In contrast, they found that regular soft drink consumption and a more moderate intake of diet soft drinks – between one a month and six a week – did not appear to be linked to a higher risk of vascular events.

Source: Journal of General Internal Medicine
Published online ahead of print, doi: 10.1007/s11606-011-1968-2
“Diet Soft Drink Consumption is Associated with an Increased Risk of Vascular Events in the Northern Manhattan Study”
Authors: H. Gardener, T. Rundek, M. Markert, C.B. Wright, M.S.V. Elkind, R.L. Sacco

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4 comments (Comments are now closed)

Wake up Rachell

How ridiculous is a heart attack, keep positive and focus on the study results - 1470 people did not suffer heart disease - what is your explanation for that?

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Posted by James McDonald
12 February 2012 | 08h39

This is ridiculous!

Scientific research 101: Correlation does not equal causation. Maybe people who are prone to heart attacks for other reasons happen to drink more diet soda, rather than something in the diet soda causing the heart attacks- a far more likely scenario.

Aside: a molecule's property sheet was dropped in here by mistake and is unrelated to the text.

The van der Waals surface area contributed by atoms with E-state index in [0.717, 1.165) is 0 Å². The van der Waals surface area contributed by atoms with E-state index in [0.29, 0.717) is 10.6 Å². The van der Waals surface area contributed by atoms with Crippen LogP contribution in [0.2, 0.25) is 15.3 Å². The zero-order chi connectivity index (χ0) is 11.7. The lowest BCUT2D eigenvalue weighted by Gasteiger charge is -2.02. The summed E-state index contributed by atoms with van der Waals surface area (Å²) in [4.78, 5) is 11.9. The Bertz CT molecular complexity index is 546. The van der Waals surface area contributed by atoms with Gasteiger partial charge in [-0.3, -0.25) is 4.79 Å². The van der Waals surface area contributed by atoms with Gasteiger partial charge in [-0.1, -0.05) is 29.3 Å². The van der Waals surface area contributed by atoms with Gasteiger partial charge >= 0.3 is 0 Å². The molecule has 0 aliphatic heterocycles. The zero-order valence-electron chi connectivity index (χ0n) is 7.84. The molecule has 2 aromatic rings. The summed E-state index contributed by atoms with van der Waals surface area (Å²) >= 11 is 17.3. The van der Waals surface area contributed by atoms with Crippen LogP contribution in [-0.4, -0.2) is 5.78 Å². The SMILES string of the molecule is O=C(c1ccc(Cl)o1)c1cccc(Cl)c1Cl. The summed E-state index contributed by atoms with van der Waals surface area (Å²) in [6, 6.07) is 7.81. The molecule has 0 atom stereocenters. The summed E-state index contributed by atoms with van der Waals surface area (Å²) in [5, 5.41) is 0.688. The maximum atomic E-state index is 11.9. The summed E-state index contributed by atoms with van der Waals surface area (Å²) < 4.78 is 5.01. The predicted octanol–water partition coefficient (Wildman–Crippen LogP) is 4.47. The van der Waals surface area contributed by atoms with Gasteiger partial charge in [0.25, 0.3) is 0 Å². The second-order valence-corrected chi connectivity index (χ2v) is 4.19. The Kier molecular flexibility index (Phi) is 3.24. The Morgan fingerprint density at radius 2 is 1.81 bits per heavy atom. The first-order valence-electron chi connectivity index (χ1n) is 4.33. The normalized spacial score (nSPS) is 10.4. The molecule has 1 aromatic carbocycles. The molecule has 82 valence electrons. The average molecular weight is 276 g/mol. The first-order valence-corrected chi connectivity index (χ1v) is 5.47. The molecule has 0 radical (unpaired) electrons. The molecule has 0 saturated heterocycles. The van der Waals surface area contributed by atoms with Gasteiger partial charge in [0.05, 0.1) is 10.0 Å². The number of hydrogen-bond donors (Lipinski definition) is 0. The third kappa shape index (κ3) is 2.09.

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Posted by Rachel
08 February 2012 | 05h03

43% health risk is too high to ignore

2nd attempt:-
If the diet soda used in Hannah Gardiner’s study contained aspartame, she need look no further than the 10% methanol in that aspartame for a probable cause of the heart attack risk seen in her study - Methanol in the human body breaks down into Formaldehyde which is a well known carcinogen -